Need to switch up your summer reading tastes? Try out a historical fiction title and look back at what could have been.
Z: A Novel of Zelda Fitzgerald by Theresa Ann Fowler - This dazzling novel captures the romance, glamour, and tragedy of the first flapper, Zelda Fitzgerald. Southern belle Zelda Sayre meets F. Scott Fitzgerald at a country club dance in 1918 and the "ungettable" Zelda has fallen for him despite his unsuitability. After Scott sells his first novel, Zelda boards a train north to marry him. At the dawn of the Jazz Age, the unimagined attention, success and celebrity makes Scott and Zelda legends of their own time. Their story follows them across the country and to Europe as they cavort with the likes of Ernest Hemingway, Sara and Gerald Murphy, and Gertrude Stein. Like a Gatsby party, the fun can't go on forever. This novel looks at who Zelda might have been, other than Scott's wife and how she might have tried to forge her own identity while enduring the trials of life.
The Aviator's Wife by Melanie Benjamin - This tale reveals the marriage of one of America's most extraordinary couples: Charles Lindbergh and Anne Morrow Lindbergh. For much of her life, Anne Morrow stood in the shadows of those around her. When Anne travels to Mexico City, she meets Colonel Charles Lindbergh, fresh off his celebrated 1927 solo flight across the Atlantic.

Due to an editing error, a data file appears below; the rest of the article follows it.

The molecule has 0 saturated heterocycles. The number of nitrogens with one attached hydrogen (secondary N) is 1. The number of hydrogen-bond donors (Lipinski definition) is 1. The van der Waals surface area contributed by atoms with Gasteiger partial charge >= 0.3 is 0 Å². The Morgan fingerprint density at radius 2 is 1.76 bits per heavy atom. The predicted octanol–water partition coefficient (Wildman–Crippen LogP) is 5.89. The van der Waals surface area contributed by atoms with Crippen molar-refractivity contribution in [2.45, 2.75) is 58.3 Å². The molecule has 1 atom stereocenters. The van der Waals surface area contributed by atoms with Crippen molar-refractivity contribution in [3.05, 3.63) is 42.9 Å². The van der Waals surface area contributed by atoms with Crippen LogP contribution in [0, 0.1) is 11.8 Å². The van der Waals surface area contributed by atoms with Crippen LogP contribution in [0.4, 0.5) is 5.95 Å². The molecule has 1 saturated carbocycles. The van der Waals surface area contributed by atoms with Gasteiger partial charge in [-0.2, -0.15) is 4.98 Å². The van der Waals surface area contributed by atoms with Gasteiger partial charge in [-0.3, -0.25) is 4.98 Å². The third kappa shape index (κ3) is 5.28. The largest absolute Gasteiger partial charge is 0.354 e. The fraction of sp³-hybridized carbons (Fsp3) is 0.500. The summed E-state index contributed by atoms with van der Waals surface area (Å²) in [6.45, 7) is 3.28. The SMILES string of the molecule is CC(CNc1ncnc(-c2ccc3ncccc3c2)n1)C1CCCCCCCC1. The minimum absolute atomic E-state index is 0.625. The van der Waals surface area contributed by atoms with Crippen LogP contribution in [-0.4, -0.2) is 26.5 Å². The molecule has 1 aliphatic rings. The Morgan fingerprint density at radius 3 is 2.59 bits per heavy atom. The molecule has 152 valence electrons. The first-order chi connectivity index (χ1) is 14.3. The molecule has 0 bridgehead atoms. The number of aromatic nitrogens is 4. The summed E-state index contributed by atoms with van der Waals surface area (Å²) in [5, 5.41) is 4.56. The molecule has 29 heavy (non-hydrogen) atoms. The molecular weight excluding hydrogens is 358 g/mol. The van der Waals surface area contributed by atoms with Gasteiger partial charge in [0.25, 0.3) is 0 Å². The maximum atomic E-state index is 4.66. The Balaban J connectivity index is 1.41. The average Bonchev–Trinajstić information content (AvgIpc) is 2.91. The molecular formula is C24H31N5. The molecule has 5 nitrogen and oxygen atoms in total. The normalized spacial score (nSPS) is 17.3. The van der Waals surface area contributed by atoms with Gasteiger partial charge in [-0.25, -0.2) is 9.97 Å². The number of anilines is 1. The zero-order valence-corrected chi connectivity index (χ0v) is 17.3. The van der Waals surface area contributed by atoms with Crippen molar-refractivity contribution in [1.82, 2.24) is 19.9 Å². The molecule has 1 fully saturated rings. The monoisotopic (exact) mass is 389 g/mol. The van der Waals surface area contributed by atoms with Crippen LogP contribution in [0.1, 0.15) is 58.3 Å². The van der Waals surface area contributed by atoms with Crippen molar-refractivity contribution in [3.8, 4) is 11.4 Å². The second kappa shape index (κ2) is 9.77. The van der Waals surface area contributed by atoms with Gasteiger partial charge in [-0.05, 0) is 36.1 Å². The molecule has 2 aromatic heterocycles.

He sees Anne as a kindred spirit, a fellow adventurer, and her world will be changed forever. In the years that follow, despite her own major achievements, Anne is viewed merely as the aviator's wife. The life she once longed for produces heartbreak and hardships, ultimately pushing her to reconcile her need for love and her desire for independence.
The Painted Girls by Cathy Marie Buchanan - This novel introduces readers to two sisters in Belle Epoque Paris. Following their father's sudden death, the van Goethem sisters find their lives upended. Set at a moment of profound artistic, cultural, and societal change, this tale follows two sisters to the darker impulses of "civilized society." With so much against them in the underworld of 1878 Paris including alcoholism, prostitution, even murder, and the girls are almost sure to be lost. However the girls may even have a chance to survive, perhaps flourish
The House Girl by Tara Conklin - Two remarkable women, separated by more than a century, lives unexpectedly intertwine. In 2004, Lina Sparrow discovers a controversy rocking the art world: art historians suspect that the paintings of Lu Anne Bell, an antebellum artist known for her humanizing portraits of the slaves, were actually the work of her house slave. In piecing together Josephine's story, Lina embarks on a journey that will lead her to question her own life, including the full story of her mother's mysterious death 20 years before.
Out of the Easy by Ruta Sepetys - New Orleans' French Quarter simmers with secrets in this young adult novel set in 1950. Seventeen-year-old Josie wants more out of life than the Big Easy has to offer. She devises a plan get out, but a mysterious death leaves her involved in an investigation that will challenge her allegiances. Josie is caught between the dream of an elite college and a clandestine underworld.
-Heather Steltenpohl, Development Director